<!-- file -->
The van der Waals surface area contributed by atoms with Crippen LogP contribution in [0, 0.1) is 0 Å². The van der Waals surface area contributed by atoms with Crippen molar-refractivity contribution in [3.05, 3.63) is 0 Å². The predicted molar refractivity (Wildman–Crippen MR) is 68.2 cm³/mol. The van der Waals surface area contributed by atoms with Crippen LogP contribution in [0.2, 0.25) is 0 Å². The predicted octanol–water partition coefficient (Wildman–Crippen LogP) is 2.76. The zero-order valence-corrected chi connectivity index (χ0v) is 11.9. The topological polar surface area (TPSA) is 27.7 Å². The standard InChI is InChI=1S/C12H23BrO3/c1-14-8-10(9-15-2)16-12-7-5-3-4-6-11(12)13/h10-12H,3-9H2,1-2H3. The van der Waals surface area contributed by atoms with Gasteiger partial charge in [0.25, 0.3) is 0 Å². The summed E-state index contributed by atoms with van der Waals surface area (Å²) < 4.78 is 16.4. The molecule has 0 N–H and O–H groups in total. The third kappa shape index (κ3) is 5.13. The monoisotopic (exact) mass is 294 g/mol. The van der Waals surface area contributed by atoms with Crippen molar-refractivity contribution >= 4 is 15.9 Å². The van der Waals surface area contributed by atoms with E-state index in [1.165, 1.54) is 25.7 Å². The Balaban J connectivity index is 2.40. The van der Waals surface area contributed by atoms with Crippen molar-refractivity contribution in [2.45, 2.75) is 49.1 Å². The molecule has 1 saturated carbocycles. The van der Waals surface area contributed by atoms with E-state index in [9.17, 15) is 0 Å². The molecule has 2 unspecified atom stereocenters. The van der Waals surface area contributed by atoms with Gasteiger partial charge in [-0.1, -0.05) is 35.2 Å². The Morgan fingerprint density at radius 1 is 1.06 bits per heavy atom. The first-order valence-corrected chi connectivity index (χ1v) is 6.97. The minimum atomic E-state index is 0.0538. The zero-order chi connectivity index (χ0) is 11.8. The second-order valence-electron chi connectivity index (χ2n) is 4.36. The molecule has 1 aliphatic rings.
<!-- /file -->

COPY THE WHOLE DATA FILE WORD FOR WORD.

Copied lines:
The van der Waals surface area contributed by atoms with Crippen LogP contribution in [0, 0.1) is 0 Å². The van der Waals surface area contributed by atoms with Crippen molar-refractivity contribution in [3.05, 3.63) is 0 Å². The predicted molar refractivity (Wildman–Crippen MR) is 68.2 cm³/mol. The van der Waals surface area contributed by atoms with Crippen LogP contribution in [0.2, 0.25) is 0 Å². The predicted octanol–water partition coefficient (Wildman–Crippen LogP) is 2.76. The zero-order valence-corrected chi connectivity index (χ0v) is 11.9. The topological polar surface area (TPSA) is 27.7 Å². The standard InChI is InChI=1S/C12H23BrO3/c1-14-8-10(9-15-2)16-12-7-5-3-4-6-11(12)13/h10-12H,3-9H2,1-2H3. The van der Waals surface area contributed by atoms with Gasteiger partial charge in [0.25, 0.3) is 0 Å². The summed E-state index contributed by atoms with van der Waals surface area (Å²) < 4.78 is 16.4. The molecule has 0 N–H and O–H groups in total. The third kappa shape index (κ3) is 5.13. The monoisotopic (exact) mass is 294 g/mol. The van der Waals surface area contributed by atoms with Crippen molar-refractivity contribution >= 4 is 15.9 Å². The van der Waals surface area contributed by atoms with E-state index in [1.165, 1.54) is 25.7 Å². The Balaban J connectivity index is 2.40. The van der Waals surface area contributed by atoms with Crippen molar-refractivity contribution in [2.45, 2.75) is 49.1 Å². The molecule has 1 saturated carbocycles. The van der Waals surface area contributed by atoms with E-state index in [9.17, 15) is 0 Å². The molecule has 2 unspecified atom stereocenters. The van der Waals surface area contributed by atoms with Gasteiger partial charge in [-0.1, -0.05) is 35.2 Å². The Morgan fingerprint density at radius 1 is 1.06 bits per heavy atom. The first-order valence-corrected chi connectivity index (χ1v) is 6.97. The minimum atomic E-state index is 0.0538. The zero-order chi connectivity index (χ0) is 11.8. The second-order valence-electron chi connectivity index (χ2n) is 4.36. The molecule has 1 aliphatic rings.